In the mid-1970s, a series of major flood events occurred. To protect the communities, the U.S. Army Corps of Engineers constructed a series of emergency levees under Public Law 84‒99. These levees were later incorporated into the federal project. Since then, the emergency levees have undergone limited maintenance and experienced structural encroachments; however, these levees remain the primary line of defense for major flood events. While the emergency levees have provided some protection against major flood events, a permanent solution is needed to reduce the flood risk to these critical North Dakota communities.
The Souris River in the North Dakota cities of Burlington, Minot, Logan, and Sawyer had a flood of record in 2011 with flows of 27,400 cubic feet per second. These flows devastated the communities and caused evacuations of more than 11,000 residents and approximately $1 billion in damage to private and public property. The recovery efforts are still ongoing.
Homme and Ashtabula are multiple-purpose sites with flood risk management, recreation and environmental stewardship business functions. Souris River Project is used for flood control and mitigation activities.
Homme Lake is two miles west of Park River, North Dakota, on the South Branch of the Park River. Walsh County, North Dakota, leases land to operate a recreation area with overnight camping, a day-use area and a boat launch.
Lake Ashtabula (Baldhill Dam) is 12 miles northwest of Valley City, North Dakota, on the Sheyenne River. It has overnight camping, swimming, boat launching, and picnic and playground facilities. About 2,500 acres are used for wildlife management.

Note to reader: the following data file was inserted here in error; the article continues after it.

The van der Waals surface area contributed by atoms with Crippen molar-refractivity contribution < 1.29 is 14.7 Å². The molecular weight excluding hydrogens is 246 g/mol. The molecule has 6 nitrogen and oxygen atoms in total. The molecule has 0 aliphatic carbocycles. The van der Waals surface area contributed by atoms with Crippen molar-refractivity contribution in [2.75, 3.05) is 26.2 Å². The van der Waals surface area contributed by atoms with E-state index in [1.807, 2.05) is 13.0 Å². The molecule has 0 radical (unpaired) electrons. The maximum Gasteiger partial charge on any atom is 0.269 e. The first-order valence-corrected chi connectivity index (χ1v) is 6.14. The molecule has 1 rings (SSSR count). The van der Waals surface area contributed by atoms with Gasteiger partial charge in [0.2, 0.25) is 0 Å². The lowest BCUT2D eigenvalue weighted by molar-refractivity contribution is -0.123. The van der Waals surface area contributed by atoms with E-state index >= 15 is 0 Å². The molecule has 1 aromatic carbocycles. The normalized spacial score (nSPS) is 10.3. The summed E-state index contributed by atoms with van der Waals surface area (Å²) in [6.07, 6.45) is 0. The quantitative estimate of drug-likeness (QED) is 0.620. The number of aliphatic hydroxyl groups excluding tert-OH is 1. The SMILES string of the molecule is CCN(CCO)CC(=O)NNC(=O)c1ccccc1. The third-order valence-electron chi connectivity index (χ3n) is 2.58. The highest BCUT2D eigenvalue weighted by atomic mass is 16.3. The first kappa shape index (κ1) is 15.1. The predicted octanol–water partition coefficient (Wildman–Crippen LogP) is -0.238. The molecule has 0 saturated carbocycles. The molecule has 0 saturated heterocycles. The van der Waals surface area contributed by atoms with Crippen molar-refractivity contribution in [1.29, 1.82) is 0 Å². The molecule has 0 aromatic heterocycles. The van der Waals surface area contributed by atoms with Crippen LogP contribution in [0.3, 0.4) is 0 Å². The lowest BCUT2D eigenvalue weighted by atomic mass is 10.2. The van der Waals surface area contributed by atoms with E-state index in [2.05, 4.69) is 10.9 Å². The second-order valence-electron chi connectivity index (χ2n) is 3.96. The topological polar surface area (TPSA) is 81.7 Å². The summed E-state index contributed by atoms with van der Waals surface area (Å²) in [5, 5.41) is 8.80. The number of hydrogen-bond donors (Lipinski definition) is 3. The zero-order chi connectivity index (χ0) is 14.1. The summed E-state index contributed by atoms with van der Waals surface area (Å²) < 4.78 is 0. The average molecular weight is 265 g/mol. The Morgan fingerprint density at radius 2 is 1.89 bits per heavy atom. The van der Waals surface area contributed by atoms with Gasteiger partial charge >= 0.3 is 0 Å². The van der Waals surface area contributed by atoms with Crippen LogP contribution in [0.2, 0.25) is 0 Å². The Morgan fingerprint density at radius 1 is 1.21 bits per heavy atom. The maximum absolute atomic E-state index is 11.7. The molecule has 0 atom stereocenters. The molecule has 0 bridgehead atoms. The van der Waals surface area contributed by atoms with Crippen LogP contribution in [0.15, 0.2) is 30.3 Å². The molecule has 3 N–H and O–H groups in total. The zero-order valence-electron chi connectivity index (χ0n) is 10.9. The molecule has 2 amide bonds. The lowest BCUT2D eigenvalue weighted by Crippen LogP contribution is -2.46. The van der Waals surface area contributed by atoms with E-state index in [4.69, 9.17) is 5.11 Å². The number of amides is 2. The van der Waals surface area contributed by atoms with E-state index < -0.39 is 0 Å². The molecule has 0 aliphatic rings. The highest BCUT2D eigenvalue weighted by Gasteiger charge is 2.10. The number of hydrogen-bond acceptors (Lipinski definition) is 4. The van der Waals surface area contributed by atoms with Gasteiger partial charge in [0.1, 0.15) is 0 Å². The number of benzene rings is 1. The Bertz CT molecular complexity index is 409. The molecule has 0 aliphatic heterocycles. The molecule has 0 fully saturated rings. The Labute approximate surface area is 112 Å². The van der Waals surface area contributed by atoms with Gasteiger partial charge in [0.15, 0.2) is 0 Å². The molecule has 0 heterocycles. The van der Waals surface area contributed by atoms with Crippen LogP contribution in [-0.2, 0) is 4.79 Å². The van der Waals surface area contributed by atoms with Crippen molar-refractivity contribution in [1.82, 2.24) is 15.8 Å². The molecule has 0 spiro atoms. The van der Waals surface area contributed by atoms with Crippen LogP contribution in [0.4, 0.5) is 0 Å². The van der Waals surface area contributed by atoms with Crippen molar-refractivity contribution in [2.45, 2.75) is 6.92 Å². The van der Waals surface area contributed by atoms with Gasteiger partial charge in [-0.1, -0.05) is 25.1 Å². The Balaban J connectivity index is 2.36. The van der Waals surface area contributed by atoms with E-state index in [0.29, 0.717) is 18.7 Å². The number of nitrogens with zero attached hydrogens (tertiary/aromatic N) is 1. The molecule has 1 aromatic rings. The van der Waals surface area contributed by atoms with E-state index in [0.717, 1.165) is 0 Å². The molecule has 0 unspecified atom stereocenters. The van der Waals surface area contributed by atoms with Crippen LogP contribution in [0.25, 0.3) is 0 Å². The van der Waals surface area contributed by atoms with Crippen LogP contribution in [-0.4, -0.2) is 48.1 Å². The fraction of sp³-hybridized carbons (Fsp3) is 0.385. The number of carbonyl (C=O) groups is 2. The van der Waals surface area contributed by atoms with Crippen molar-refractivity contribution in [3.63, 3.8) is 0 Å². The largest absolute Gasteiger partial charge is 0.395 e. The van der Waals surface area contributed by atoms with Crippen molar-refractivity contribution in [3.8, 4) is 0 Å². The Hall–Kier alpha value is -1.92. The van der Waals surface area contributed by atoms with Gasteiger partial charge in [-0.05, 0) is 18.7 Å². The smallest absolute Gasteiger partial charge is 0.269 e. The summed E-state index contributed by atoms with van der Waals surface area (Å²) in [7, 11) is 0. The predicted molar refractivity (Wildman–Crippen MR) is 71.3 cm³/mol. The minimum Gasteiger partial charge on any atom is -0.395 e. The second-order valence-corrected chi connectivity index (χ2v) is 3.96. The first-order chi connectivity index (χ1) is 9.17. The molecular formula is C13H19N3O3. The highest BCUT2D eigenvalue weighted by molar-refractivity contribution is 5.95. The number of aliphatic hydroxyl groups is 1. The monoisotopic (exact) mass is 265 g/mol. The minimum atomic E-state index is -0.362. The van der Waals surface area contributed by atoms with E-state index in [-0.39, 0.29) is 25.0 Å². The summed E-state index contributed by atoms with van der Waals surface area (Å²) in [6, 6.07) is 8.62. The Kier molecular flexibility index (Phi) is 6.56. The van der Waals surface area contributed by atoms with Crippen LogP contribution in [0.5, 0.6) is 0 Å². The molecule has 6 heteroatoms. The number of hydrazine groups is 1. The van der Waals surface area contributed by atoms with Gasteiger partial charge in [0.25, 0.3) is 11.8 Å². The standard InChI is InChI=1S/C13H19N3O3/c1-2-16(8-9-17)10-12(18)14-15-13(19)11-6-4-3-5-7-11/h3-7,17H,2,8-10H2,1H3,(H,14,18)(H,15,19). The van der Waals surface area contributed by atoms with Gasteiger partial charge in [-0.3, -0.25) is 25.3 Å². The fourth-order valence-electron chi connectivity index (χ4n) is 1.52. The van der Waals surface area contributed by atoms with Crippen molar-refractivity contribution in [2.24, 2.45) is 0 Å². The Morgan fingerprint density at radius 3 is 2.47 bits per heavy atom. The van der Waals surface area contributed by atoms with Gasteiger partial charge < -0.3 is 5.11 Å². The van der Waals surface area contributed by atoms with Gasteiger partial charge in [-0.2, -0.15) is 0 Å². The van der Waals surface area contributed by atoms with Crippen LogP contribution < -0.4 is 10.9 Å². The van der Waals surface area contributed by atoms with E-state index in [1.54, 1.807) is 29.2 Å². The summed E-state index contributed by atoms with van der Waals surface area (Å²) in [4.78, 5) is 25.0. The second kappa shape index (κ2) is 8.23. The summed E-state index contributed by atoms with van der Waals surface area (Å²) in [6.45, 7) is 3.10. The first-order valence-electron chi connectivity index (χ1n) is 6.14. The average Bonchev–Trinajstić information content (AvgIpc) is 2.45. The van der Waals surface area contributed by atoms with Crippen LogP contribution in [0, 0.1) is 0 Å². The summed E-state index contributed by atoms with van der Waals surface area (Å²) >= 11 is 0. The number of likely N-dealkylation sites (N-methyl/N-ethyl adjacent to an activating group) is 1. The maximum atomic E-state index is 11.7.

The U.S. Fish and Wildlife Service (USFWS) owns Upper Souris and J. Clark Salyer Refuges. Lake Darling is 20 miles northwest of Minot, North Dakota. J. Clark Salyer Refuge is 65 miles northeast of Minot, North Dakota.
Unprecedented flooding in the Souris River Basin in 2011 has focused attention on review of the water control structure operating plan during flood events. This study area will include the entire Souris River Basin to its confluence with the Assiniboine River and will encompass the key water control reservoirs: Rafferty, Alameda, Boundary and Lake Darling. The study will look at the geographical limits of the basin in the provinces of Saskatchewan and Manitoba and the state of North Dakota.
Following the 2011 flood event, North Dakota developed a preliminary engineering report that evaluated alternatives to mitigate flood risks throughout the Souris Basin. The report recommended a flood risk management project that would provide protection up to the 2011 flood of record levels or approximately 27,400 cubic feet per second (cfs).